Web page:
The North Korean Central News Agency has quite rightly compared the current situation with the prelude to the first Korean War. It says "a war may break out any moment" (IHT 4/6/94:2) -- an assessment which, with an impressive Orwellian flair, the IHT refers to as "alarmist," but it is based on undenied US plans to stage "large-scale war games" with South Korea and prepare for the rapid deployment of "600,000 troops, 200 warships and 1,600 aircraft." These war preparations are in addition to the 35,000 US troops already stationed in South Korea, the Patriot battalion on the way and the second ready (IHT 4/1/94:5), and the openly announced and truly bellicose Pentagon plan, if hositilities break out, to launch a "fierce counteroffensive intended to seize the North's capital, Pyongyang, in the hope of toppling the government of Kim Il Sung" (IHT 2/7/94:1).

This situation indeed resembles the one forty years ago, when "although North Korea insists that U.S. and South Korean forces attacked northward on June 25, 1950, history generally records that it was the North that launched a massive invasion on that day" (IHT 4/6/94:2). Whatever the "general" recollection of those events may be, and regardless of which side attacked first (which is a moot point), there is no doubt that the North Korean offensive was provoked by aggressive US/South Korean military actions (see William Blum, The CIA: A Forgotten History, London: Zed Books, 1986, pp. 44-56). It is also worth recalling, as Sung Chul Yang, a South Korean political scientist, pointed out on April 5, that on the eve of the North Korean invasion in 1950, the Kim Il Sung government "made a last minute peace overture by proposing a swap of several prominent political detainees with the South" (IHT 4/5/94:8) -- which, obviously, the US and South Korea rejected.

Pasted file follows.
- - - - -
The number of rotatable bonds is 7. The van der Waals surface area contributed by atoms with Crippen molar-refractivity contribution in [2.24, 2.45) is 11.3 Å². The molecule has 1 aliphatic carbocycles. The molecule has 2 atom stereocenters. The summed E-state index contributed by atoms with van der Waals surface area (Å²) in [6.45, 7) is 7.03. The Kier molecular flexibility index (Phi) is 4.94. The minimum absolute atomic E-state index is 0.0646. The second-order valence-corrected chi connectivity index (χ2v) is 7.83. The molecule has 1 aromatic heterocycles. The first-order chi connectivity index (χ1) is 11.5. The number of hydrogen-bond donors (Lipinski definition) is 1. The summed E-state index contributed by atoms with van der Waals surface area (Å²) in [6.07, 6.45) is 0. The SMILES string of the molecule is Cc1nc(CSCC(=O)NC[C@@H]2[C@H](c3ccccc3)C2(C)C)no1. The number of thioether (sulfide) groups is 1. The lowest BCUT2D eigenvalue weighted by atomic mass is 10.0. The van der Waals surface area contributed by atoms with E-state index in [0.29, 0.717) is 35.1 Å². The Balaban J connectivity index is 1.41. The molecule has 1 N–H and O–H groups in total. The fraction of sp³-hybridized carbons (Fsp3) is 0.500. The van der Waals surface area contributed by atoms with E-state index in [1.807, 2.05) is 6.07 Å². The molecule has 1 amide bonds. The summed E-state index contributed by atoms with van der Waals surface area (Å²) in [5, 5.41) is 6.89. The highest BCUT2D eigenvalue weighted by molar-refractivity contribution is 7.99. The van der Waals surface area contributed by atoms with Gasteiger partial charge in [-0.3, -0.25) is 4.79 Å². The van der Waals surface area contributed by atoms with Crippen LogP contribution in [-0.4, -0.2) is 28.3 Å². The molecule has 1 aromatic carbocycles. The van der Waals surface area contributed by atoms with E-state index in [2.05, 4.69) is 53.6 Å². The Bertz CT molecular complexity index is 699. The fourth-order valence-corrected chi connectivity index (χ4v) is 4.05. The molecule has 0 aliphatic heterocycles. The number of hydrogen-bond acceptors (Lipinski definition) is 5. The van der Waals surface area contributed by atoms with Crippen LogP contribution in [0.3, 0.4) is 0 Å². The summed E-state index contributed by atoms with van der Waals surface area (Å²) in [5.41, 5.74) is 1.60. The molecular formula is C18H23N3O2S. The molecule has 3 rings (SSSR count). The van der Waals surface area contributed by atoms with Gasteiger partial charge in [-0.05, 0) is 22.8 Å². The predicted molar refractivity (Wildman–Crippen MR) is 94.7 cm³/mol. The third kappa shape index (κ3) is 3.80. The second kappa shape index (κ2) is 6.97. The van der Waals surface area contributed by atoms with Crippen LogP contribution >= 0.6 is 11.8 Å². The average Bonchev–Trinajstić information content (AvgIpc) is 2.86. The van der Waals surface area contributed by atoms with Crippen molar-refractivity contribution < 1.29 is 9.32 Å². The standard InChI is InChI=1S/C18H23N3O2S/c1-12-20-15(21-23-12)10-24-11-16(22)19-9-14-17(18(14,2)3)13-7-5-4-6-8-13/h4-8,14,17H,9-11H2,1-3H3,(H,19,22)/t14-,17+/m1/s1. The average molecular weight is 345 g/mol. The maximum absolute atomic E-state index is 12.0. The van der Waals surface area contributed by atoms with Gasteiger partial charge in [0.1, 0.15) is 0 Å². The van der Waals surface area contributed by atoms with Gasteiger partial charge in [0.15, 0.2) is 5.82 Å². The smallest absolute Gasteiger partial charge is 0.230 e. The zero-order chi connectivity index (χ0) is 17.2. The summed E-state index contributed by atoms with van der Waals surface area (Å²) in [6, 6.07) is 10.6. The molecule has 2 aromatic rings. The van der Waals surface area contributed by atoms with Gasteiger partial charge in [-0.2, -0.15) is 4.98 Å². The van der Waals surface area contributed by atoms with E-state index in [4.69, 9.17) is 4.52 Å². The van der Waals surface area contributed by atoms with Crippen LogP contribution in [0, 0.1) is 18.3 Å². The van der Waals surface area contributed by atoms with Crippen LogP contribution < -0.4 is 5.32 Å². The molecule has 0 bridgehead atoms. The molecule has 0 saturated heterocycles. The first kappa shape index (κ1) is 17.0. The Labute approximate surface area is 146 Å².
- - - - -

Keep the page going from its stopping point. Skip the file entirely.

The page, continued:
The historical analogy fits exactly, since the Secretary of Defense has said in so many words that the US is willing to provoke a war if it does not get its way: "We do not want and will not provoke a war over this or any other issue in Korea, but we will take a very firm stand and very strong actions. It's conceivable that those actions might provoke the North Koreans into unleashing a war, and that is a risk that we're taking" (IHT 4/4/94:1). In other words, we don't want to provoke a war over this, but we're taking the risk anyway.

Consider the logic of it: the US is preparing for a war that our Secretary of Defense freely admits may well be provoked by these very steps. Who, then, is provoking the war?

But not to worry. "Senior American officials" say "it would only be a matter of time before an invading North Korean Army would be routed," although "it would be virtually impossible to prevent the devastation of much of the heavily populated and economically vital South Korean territory near the border" (IHT 2/7/94:6). Sound familiar? And though none of the articles I have read have mentioned it, surely Secretary Perry and President Bill (or is it the other way around?) would not have us forget the 33,746 American lives and 103,284 wounded that were offered for Korean War I -- which, as we can also read in the IHT (4/6/94:2), ended in a stalemate.